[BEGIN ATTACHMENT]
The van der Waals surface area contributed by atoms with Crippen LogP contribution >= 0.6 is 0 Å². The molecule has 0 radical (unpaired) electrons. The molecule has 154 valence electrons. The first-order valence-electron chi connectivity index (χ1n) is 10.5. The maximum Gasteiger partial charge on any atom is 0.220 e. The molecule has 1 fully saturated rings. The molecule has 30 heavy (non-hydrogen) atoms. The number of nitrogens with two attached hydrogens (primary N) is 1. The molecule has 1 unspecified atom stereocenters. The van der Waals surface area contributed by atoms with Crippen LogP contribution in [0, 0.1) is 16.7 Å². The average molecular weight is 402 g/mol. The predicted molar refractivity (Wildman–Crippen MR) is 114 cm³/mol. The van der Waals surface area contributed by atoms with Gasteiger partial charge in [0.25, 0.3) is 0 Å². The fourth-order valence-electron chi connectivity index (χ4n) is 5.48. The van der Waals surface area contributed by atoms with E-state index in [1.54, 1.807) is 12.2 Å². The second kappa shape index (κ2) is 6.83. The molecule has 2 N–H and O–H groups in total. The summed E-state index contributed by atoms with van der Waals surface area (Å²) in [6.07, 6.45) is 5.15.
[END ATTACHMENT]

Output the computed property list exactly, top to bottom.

The van der Waals surface area contributed by atoms with Crippen LogP contribution >= 0.6 is 0 Å². The molecule has 0 radical (unpaired) electrons. The molecule has 154 valence electrons. The first-order valence-electron chi connectivity index (χ1n) is 10.5. The maximum Gasteiger partial charge on any atom is 0.220 e. The molecule has 1 fully saturated rings. The molecule has 30 heavy (non-hydrogen) atoms. The number of nitrogens with two attached hydrogens (primary N) is 1. The molecule has 1 unspecified atom stereocenters. The van der Waals surface area contributed by atoms with Crippen LogP contribution in [0, 0.1) is 16.7 Å². The average molecular weight is 402 g/mol. The predicted molar refractivity (Wildman–Crippen MR) is 114 cm³/mol. The van der Waals surface area contributed by atoms with Gasteiger partial charge in [0.25, 0.3) is 0 Å². The fourth-order valence-electron chi connectivity index (χ4n) is 5.48. The van der Waals surface area contributed by atoms with E-state index in [1.54, 1.807) is 12.2 Å². The second kappa shape index (κ2) is 6.83. The molecule has 2 N–H and O–H groups in total. The summed E-state index contributed by atoms with van der Waals surface area (Å²) in [6.07, 6.45) is 5.15.